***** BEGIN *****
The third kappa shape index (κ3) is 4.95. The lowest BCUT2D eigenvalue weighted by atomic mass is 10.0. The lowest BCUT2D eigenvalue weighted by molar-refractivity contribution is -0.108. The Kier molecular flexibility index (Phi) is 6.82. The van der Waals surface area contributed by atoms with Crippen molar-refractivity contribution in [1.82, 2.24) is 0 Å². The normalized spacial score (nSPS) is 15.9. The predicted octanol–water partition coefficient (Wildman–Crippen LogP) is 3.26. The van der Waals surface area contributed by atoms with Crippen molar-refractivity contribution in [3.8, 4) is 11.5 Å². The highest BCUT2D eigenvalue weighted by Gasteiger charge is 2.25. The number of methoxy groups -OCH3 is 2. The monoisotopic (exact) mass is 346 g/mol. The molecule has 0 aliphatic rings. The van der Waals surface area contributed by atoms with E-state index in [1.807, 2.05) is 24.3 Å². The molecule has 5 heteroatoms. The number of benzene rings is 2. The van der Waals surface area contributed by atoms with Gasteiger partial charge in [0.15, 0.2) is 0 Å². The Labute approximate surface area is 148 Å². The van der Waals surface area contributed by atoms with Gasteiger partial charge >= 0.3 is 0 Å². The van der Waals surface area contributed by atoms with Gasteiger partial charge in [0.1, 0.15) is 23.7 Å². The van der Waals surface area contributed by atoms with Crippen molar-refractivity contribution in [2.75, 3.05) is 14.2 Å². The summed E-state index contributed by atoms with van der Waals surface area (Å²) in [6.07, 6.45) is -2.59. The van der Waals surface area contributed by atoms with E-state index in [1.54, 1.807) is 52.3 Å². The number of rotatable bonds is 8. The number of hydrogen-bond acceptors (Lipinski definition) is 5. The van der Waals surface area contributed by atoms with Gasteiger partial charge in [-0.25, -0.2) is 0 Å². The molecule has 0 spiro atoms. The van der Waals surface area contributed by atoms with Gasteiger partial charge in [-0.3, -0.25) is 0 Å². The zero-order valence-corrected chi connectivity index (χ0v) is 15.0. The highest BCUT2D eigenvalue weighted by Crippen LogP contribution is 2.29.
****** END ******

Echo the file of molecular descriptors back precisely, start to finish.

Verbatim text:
The third kappa shape index (κ3) is 4.95. The lowest BCUT2D eigenvalue weighted by atomic mass is 10.0. The lowest BCUT2D eigenvalue weighted by molar-refractivity contribution is -0.108. The Kier molecular flexibility index (Phi) is 6.82. The van der Waals surface area contributed by atoms with Crippen molar-refractivity contribution in [1.82, 2.24) is 0 Å². The normalized spacial score (nSPS) is 15.9. The predicted octanol–water partition coefficient (Wildman–Crippen LogP) is 3.26. The van der Waals surface area contributed by atoms with Crippen molar-refractivity contribution in [3.8, 4) is 11.5 Å². The highest BCUT2D eigenvalue weighted by Gasteiger charge is 2.25. The number of methoxy groups -OCH3 is 2. The monoisotopic (exact) mass is 346 g/mol. The molecule has 0 aliphatic rings. The van der Waals surface area contributed by atoms with E-state index in [1.807, 2.05) is 24.3 Å². The molecule has 5 heteroatoms. The number of benzene rings is 2. The van der Waals surface area contributed by atoms with Gasteiger partial charge in [0.15, 0.2) is 0 Å². The Labute approximate surface area is 148 Å². The van der Waals surface area contributed by atoms with Gasteiger partial charge >= 0.3 is 0 Å². The van der Waals surface area contributed by atoms with Gasteiger partial charge in [0.1, 0.15) is 23.7 Å². The van der Waals surface area contributed by atoms with Crippen molar-refractivity contribution in [2.75, 3.05) is 14.2 Å². The summed E-state index contributed by atoms with van der Waals surface area (Å²) in [6.07, 6.45) is -2.59. The van der Waals surface area contributed by atoms with E-state index in [1.54, 1.807) is 52.3 Å². The number of rotatable bonds is 8. The number of hydrogen-bond acceptors (Lipinski definition) is 5. The van der Waals surface area contributed by atoms with Gasteiger partial charge in [-0.25, -0.2) is 0 Å². The molecule has 0 spiro atoms. The van der Waals surface area contributed by atoms with Gasteiger partial charge in [-0.3, -0.25) is 0 Å². The zero-order valence-corrected chi connectivity index (χ0v) is 15.0. The highest BCUT2D eigenvalue weighted by Crippen LogP contribution is 2.29.